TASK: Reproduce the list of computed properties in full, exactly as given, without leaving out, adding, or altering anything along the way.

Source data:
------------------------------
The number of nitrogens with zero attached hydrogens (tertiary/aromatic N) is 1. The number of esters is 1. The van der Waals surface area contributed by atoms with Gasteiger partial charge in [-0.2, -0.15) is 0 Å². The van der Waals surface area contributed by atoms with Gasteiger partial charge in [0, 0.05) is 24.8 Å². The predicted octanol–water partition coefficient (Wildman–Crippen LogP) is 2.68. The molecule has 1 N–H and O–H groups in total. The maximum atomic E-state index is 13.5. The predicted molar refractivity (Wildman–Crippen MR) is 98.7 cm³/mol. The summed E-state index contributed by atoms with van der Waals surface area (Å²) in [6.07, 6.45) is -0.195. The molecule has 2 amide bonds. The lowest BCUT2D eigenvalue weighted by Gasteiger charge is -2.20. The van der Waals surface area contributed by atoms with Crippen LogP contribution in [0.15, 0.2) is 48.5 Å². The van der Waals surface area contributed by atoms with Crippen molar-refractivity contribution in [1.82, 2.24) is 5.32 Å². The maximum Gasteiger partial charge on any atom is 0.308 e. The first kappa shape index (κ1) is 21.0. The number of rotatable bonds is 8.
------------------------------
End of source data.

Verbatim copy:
The number of nitrogens with zero attached hydrogens (tertiary/aromatic N) is 1. The number of esters is 1. The van der Waals surface area contributed by atoms with Gasteiger partial charge in [-0.2, -0.15) is 0 Å². The van der Waals surface area contributed by atoms with Gasteiger partial charge in [0, 0.05) is 24.8 Å². The predicted octanol–water partition coefficient (Wildman–Crippen LogP) is 2.68. The molecule has 1 N–H and O–H groups in total. The maximum atomic E-state index is 13.5. The predicted molar refractivity (Wildman–Crippen MR) is 98.7 cm³/mol. The summed E-state index contributed by atoms with van der Waals surface area (Å²) in [6.07, 6.45) is -0.195. The molecule has 2 amide bonds. The lowest BCUT2D eigenvalue weighted by Gasteiger charge is -2.20. The van der Waals surface area contributed by atoms with Crippen LogP contribution in [0.15, 0.2) is 48.5 Å². The van der Waals surface area contributed by atoms with Crippen molar-refractivity contribution in [1.82, 2.24) is 5.32 Å². The maximum Gasteiger partial charge on any atom is 0.308 e. The first kappa shape index (κ1) is 21.0. The number of rotatable bonds is 8.